In Drosophila, one difference between FSCs and other somatic tissues is the activity of the primary piRNA pathway, which controls transposon activity in FSCs. In most somatic tissues, transposons are controlled by the endogenous siRNA pathway (endo-siRNA), whose main effector proteins are the same as the antiviral siRNA pathway (Czech et al. 2008). Most of the piRNAs produced in FSCs originate from piRNA clusters, such as flamenco (Malone et al. 2009). flamenco mutants show high transposition rates of retrotransposons, namely of gypsy, and follicle cells of these mutants produce viral like particles, revealing the importance of piRNAs in FSCs for the control of transposons. These particles can then pass to the germline, before the formation of the vitelline membrane (stage 10 of oogenesis) allowing gypsy to integrate in the genome (Pélisson et al. 1994; Song et al. 1997). Hence, the production of primary piRNAs in FSCs was proposed to be an evolutionary solution to counteract the expression of retrotransposons, which have a retroviral origin, in these cells (Malone et al. 2009; Li et al. 2009). Our hypothesis that the piRNA could play a role in the control of the replicon in this tissue was further strengthened by i) the observation that an FSC derived cell line (the OSS cell line), produces virus derived piRNAs from FHV and DCV (Wu et al. 2010) and ii) the proposed role of the piRNA pathway in the control of viruses (Reviewed in Miesen et al. 2016). However, our results show unambiguously that there are no FHV∆B2eGFP derived piRNAs produced in the ovaries of transgenic flies, even in siRNA mutants. This confirms the results of other groups, which indicate that an antiviral piRNA pathway might be restricted to a few arthropod species (Lewis et al. 2018), not including Drosophila (Petit et al. 2016).
If not RNA-based, a protein-based mechanism may be involved in the restriction of the FHV replicon. The transcriptome data of sorted FSCs reported here will be a useful resource to identify candidate genes involved in this mechanism. These candidates may reflect a response to infection and the induction of an antiviral state. For example, CG13659 and the Drosophila insulin-like peptide 8 (dIlp8), are both expressed at higher levels in the permissive cell fraction. Orthologs of CG13659 are present in most arthropods and in D. melanogaster it is induced upon systemic infection by FHV (Kemp et al. 2013). It encodes a protein of unknown function with a choline kinase like domain. dIlp8 is secreted by imaginal discs upon damage, arresting growth during Drosophila development to allow tissue repair (Colombani et al. 2012). It is known to be expressed in ovaries (flybase.org), but its role in this tissue has not yet been defined. Our results suggest that it could serve as a cytokine issued by permissive cells to induce restriction in neighboring cells. Of note, constitutively expressed restriction factors, regulated at the post-transcriptional level, may also control infection. In this regard, the identified DEGs could be linked to cellular alterations triggered by viral RNA replication (e.g., changes in pathways associated with the mitochondrial compartment (Go et al. 2006; Castorena et al. 2010)).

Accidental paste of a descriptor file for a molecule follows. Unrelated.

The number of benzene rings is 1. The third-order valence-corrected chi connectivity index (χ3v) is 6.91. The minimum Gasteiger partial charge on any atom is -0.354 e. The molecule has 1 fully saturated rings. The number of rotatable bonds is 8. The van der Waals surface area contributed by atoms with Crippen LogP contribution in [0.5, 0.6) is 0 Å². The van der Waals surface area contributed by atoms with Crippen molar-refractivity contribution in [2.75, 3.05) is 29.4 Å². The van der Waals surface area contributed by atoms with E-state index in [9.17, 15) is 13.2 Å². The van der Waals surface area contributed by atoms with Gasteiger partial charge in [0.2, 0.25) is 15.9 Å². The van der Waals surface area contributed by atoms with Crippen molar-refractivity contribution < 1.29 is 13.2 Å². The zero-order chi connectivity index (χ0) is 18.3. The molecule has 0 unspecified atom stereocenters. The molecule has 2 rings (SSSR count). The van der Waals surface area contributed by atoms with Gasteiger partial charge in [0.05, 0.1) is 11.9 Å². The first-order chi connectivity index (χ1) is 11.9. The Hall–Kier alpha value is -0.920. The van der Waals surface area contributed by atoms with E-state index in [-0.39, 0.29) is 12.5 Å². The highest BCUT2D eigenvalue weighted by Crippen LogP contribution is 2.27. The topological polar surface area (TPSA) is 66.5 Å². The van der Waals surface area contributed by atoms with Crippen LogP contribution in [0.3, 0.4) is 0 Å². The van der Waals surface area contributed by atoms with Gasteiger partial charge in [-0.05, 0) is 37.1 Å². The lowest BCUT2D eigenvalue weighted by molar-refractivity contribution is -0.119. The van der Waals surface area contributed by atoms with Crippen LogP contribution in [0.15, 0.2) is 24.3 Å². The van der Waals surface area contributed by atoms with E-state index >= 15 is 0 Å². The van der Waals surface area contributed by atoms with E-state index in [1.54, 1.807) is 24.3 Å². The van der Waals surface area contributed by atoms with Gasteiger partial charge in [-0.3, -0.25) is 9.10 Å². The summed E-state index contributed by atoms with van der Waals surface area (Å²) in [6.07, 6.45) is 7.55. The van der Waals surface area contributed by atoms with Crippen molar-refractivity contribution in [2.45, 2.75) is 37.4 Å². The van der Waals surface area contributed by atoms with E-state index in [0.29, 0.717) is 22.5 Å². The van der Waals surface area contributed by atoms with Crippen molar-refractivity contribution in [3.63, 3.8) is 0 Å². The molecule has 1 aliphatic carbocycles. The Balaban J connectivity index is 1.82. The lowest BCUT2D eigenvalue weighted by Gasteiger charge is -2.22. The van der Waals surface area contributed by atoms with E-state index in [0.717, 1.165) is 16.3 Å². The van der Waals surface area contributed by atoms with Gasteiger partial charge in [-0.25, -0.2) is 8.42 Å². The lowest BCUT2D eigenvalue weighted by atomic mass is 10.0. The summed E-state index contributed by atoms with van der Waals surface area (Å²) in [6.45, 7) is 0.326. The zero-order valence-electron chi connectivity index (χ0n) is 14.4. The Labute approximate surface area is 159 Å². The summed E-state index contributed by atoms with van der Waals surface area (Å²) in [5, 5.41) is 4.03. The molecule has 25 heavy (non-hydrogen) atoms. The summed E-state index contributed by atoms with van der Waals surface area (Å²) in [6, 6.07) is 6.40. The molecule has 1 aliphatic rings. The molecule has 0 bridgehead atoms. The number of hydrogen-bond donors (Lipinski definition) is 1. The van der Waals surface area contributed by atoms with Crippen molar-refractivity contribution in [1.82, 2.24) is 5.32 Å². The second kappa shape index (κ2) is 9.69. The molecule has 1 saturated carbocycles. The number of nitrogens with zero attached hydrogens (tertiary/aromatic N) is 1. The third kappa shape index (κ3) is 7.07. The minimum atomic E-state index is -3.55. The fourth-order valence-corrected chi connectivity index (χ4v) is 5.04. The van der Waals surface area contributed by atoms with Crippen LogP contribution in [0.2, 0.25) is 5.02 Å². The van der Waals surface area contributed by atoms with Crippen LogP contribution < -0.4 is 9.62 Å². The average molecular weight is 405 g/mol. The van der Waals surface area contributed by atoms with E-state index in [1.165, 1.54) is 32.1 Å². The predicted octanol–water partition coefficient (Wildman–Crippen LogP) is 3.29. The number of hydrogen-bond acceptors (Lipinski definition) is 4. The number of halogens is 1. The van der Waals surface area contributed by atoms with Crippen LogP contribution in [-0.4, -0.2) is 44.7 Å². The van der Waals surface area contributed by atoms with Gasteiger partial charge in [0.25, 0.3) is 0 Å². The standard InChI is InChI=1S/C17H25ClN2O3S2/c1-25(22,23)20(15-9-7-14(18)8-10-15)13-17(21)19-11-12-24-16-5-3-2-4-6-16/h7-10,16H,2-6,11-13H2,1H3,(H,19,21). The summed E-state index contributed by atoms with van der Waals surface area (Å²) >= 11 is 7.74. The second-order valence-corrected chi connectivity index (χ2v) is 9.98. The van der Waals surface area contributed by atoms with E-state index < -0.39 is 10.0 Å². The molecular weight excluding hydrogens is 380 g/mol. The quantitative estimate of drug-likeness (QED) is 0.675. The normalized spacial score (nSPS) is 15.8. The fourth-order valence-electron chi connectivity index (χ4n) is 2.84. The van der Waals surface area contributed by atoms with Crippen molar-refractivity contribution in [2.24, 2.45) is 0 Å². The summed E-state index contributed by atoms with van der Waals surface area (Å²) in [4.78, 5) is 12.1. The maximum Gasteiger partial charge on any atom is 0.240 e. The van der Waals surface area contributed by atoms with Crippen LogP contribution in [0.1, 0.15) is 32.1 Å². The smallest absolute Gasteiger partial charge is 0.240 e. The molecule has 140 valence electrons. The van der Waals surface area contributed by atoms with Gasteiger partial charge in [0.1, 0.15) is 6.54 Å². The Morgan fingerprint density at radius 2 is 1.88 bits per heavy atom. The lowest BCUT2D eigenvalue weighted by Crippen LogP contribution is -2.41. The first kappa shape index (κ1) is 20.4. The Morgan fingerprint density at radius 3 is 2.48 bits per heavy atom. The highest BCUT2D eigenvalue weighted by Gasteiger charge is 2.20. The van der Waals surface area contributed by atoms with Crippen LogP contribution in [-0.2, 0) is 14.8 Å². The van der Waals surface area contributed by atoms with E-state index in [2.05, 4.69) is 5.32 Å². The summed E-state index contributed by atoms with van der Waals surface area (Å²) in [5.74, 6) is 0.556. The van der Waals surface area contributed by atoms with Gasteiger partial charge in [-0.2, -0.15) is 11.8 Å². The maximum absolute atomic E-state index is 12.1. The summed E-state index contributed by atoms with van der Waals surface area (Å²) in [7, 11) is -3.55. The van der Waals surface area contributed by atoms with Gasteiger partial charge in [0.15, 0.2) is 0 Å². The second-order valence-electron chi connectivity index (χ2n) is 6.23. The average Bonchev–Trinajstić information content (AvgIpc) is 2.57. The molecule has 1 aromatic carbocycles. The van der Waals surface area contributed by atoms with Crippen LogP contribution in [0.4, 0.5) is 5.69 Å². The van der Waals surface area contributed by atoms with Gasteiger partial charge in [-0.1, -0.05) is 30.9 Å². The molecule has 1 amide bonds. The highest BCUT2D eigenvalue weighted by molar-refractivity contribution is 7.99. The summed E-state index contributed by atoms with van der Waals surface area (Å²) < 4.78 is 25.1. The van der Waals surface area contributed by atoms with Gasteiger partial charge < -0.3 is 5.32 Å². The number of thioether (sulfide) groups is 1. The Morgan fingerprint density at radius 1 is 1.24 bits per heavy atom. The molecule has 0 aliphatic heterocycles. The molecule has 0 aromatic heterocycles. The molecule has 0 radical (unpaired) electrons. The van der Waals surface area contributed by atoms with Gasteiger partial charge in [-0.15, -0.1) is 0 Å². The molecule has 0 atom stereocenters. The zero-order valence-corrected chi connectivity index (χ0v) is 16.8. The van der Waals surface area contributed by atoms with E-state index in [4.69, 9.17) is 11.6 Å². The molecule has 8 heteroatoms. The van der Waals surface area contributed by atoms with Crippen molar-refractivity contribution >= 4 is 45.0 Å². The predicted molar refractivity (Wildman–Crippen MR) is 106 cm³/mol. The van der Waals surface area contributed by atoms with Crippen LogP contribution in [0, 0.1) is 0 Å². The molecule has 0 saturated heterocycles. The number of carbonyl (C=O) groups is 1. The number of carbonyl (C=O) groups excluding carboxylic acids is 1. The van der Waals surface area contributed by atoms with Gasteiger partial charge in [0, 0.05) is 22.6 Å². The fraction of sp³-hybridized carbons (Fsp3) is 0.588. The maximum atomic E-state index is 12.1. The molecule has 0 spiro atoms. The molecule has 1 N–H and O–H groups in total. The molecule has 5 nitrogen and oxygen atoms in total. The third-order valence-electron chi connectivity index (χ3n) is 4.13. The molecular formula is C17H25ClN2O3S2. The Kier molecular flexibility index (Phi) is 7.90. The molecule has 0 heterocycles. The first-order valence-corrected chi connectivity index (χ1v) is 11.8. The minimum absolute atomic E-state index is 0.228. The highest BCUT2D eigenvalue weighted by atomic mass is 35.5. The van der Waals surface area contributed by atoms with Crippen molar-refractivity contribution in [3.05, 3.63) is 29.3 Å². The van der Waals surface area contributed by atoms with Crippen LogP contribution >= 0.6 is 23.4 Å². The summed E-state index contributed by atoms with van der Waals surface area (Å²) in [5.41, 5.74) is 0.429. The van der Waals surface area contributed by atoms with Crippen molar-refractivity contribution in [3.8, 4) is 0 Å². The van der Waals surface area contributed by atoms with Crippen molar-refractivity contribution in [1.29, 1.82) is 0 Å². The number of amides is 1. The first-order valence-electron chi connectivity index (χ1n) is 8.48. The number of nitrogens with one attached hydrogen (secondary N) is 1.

Whatever the mechanism, the transgenic FHV∆B2eGFP lines we describe here provide a useful tool for unbiased genetic screens aimed at characterizing it. Such unbiased genetic screens in another model organism, the nematode C. elegans, recently identified a novel, RNAi-independent restriction mechanism for RNA viruses based on the 3′uridylation of viral transcripts by terminal uridyl transferases (Le Pen et al. 2018). The FHV∆B2eGFP transgenic lines will also be valuable tools for the characterization of other tissue specific or developmentally restricted antiviral mechanisms. Cell based knockdown and mutagenesis screens, while useful to elucidate cell-intrinsic mechanisms, fail to capture the complexity and signaling pathways present in tissues or organisms, and the responses are contingent on the ontology of the cell line. On the other hand, in vivo screens with injected viruses are time consuming, bypass the natural route of infection for most viruses, and the scored phenotype is usually limited to survival and/or whole-body viral load. Unbiased screens using infectious viruses targeting different tissues, routes of infection and developmental stages present even greater logistic and standardization challenges. The FHV∆B2eGFP lines reported here represent a new addition in the Drosophila toolkit to address the genetic basis of tissue specific antiviral immunity in this model insect.